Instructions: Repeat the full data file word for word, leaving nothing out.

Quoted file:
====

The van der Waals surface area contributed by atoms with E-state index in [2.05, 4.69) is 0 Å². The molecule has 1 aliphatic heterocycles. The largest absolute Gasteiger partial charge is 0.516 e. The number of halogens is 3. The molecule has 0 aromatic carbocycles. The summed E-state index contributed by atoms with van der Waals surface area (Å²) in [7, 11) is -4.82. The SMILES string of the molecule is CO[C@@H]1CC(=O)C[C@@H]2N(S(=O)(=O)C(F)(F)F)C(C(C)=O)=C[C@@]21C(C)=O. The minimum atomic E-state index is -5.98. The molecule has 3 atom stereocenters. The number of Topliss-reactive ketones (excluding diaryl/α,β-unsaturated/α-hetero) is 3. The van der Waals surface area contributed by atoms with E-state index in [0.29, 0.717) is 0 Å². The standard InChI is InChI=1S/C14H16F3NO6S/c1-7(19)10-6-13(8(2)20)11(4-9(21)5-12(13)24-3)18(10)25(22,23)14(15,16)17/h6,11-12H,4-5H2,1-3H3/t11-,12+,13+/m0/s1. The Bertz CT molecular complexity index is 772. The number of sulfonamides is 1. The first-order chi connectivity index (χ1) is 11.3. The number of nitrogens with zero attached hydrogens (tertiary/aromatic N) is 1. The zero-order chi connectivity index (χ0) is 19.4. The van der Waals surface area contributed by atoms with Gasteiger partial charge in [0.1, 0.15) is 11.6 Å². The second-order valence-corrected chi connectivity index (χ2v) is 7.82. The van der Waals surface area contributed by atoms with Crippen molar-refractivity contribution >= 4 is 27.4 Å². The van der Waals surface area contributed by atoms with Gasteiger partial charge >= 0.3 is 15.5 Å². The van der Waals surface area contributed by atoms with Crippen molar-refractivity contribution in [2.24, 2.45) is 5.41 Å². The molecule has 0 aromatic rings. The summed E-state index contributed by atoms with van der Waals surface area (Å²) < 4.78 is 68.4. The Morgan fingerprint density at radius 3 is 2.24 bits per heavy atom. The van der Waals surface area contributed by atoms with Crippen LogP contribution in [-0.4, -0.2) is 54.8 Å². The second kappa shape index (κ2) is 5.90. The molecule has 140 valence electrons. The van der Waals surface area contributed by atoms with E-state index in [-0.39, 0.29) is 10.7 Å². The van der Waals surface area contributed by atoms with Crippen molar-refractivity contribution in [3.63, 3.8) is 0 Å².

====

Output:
The van der Waals surface area contributed by atoms with E-state index in [2.05, 4.69) is 0 Å². The molecule has 1 aliphatic heterocycles. The largest absolute Gasteiger partial charge is 0.516 e. The number of halogens is 3. The molecule has 0 aromatic carbocycles. The summed E-state index contributed by atoms with van der Waals surface area (Å²) in [7, 11) is -4.82. The SMILES string of the molecule is CO[C@@H]1CC(=O)C[C@@H]2N(S(=O)(=O)C(F)(F)F)C(C(C)=O)=C[C@@]21C(C)=O. The minimum atomic E-state index is -5.98. The molecule has 3 atom stereocenters. The number of Topliss-reactive ketones (excluding diaryl/α,β-unsaturated/α-hetero) is 3. The van der Waals surface area contributed by atoms with E-state index in [0.29, 0.717) is 0 Å². The standard InChI is InChI=1S/C14H16F3NO6S/c1-7(19)10-6-13(8(2)20)11(4-9(21)5-12(13)24-3)18(10)25(22,23)14(15,16)17/h6,11-12H,4-5H2,1-3H3/t11-,12+,13+/m0/s1. The Bertz CT molecular complexity index is 772. The number of sulfonamides is 1. The first-order chi connectivity index (χ1) is 11.3. The number of nitrogens with zero attached hydrogens (tertiary/aromatic N) is 1. The zero-order chi connectivity index (χ0) is 19.4. The van der Waals surface area contributed by atoms with Gasteiger partial charge in [0.1, 0.15) is 11.6 Å². The second-order valence-corrected chi connectivity index (χ2v) is 7.82. The van der Waals surface area contributed by atoms with Crippen molar-refractivity contribution >= 4 is 27.4 Å². The van der Waals surface area contributed by atoms with Gasteiger partial charge >= 0.3 is 15.5 Å². The van der Waals surface area contributed by atoms with Crippen molar-refractivity contribution in [2.24, 2.45) is 5.41 Å². The molecule has 0 aromatic rings. The summed E-state index contributed by atoms with van der Waals surface area (Å²) < 4.78 is 68.4. The Morgan fingerprint density at radius 3 is 2.24 bits per heavy atom. The van der Waals surface area contributed by atoms with Crippen LogP contribution in [-0.4, -0.2) is 54.8 Å². The second kappa shape index (κ2) is 5.90. The molecule has 140 valence electrons. The van der Waals surface area contributed by atoms with E-state index in [-0.39, 0.29) is 10.7 Å². The van der Waals surface area contributed by atoms with Crippen molar-refractivity contribution in [3.63, 3.8) is 0 Å².